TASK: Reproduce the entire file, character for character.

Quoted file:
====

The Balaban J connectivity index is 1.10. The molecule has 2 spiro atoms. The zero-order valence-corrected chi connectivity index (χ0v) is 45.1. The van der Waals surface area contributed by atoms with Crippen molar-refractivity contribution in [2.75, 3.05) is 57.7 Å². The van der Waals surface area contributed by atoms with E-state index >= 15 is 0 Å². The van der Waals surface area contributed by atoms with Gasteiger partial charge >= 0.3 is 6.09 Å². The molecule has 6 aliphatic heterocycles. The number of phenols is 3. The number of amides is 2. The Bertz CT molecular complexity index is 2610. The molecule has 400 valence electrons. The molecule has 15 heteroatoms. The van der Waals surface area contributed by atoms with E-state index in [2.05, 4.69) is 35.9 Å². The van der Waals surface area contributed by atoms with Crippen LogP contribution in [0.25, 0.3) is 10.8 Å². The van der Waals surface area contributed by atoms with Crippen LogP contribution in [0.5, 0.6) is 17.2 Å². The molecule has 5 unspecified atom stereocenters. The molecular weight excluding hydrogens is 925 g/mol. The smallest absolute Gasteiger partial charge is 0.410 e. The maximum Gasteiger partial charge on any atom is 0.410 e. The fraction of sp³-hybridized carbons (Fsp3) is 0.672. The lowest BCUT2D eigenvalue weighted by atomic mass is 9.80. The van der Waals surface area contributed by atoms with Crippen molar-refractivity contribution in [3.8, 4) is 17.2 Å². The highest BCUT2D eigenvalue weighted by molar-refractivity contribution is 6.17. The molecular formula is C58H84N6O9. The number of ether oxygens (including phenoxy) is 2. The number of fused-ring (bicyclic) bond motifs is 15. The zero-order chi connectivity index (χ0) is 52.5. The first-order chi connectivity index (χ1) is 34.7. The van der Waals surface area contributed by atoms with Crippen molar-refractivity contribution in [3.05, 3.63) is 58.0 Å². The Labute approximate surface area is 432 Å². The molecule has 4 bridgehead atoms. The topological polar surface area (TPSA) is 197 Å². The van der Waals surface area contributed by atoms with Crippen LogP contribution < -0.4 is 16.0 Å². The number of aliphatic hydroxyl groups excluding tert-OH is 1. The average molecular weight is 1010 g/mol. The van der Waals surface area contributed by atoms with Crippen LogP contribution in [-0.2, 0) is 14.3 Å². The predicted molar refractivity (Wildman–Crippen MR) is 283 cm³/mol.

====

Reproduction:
The Balaban J connectivity index is 1.10. The molecule has 2 spiro atoms. The zero-order valence-corrected chi connectivity index (χ0v) is 45.1. The van der Waals surface area contributed by atoms with Crippen molar-refractivity contribution in [2.75, 3.05) is 57.7 Å². The van der Waals surface area contributed by atoms with E-state index >= 15 is 0 Å². The van der Waals surface area contributed by atoms with Gasteiger partial charge >= 0.3 is 6.09 Å². The molecule has 6 aliphatic heterocycles. The number of phenols is 3. The number of amides is 2. The Bertz CT molecular complexity index is 2610. The molecule has 400 valence electrons. The molecule has 15 heteroatoms. The van der Waals surface area contributed by atoms with E-state index in [2.05, 4.69) is 35.9 Å². The van der Waals surface area contributed by atoms with Crippen LogP contribution in [0.25, 0.3) is 10.8 Å². The van der Waals surface area contributed by atoms with Crippen LogP contribution in [0.5, 0.6) is 17.2 Å². The molecule has 5 unspecified atom stereocenters. The molecular weight excluding hydrogens is 925 g/mol. The smallest absolute Gasteiger partial charge is 0.410 e. The maximum Gasteiger partial charge on any atom is 0.410 e. The fraction of sp³-hybridized carbons (Fsp3) is 0.672. The lowest BCUT2D eigenvalue weighted by atomic mass is 9.80. The van der Waals surface area contributed by atoms with Crippen molar-refractivity contribution in [3.8, 4) is 17.2 Å². The highest BCUT2D eigenvalue weighted by molar-refractivity contribution is 6.17. The molecular formula is C58H84N6O9. The number of ether oxygens (including phenoxy) is 2. The number of fused-ring (bicyclic) bond motifs is 15. The zero-order chi connectivity index (χ0) is 52.5. The first-order chi connectivity index (χ1) is 34.7. The van der Waals surface area contributed by atoms with Crippen molar-refractivity contribution in [3.05, 3.63) is 58.0 Å². The Labute approximate surface area is 432 Å². The molecule has 4 bridgehead atoms. The topological polar surface area (TPSA) is 197 Å². The van der Waals surface area contributed by atoms with Crippen LogP contribution < -0.4 is 16.0 Å². The number of aliphatic hydroxyl groups excluding tert-OH is 1. The average molecular weight is 1010 g/mol. The van der Waals surface area contributed by atoms with Crippen LogP contribution in [-0.2, 0) is 14.3 Å². The predicted molar refractivity (Wildman–Crippen MR) is 283 cm³/mol.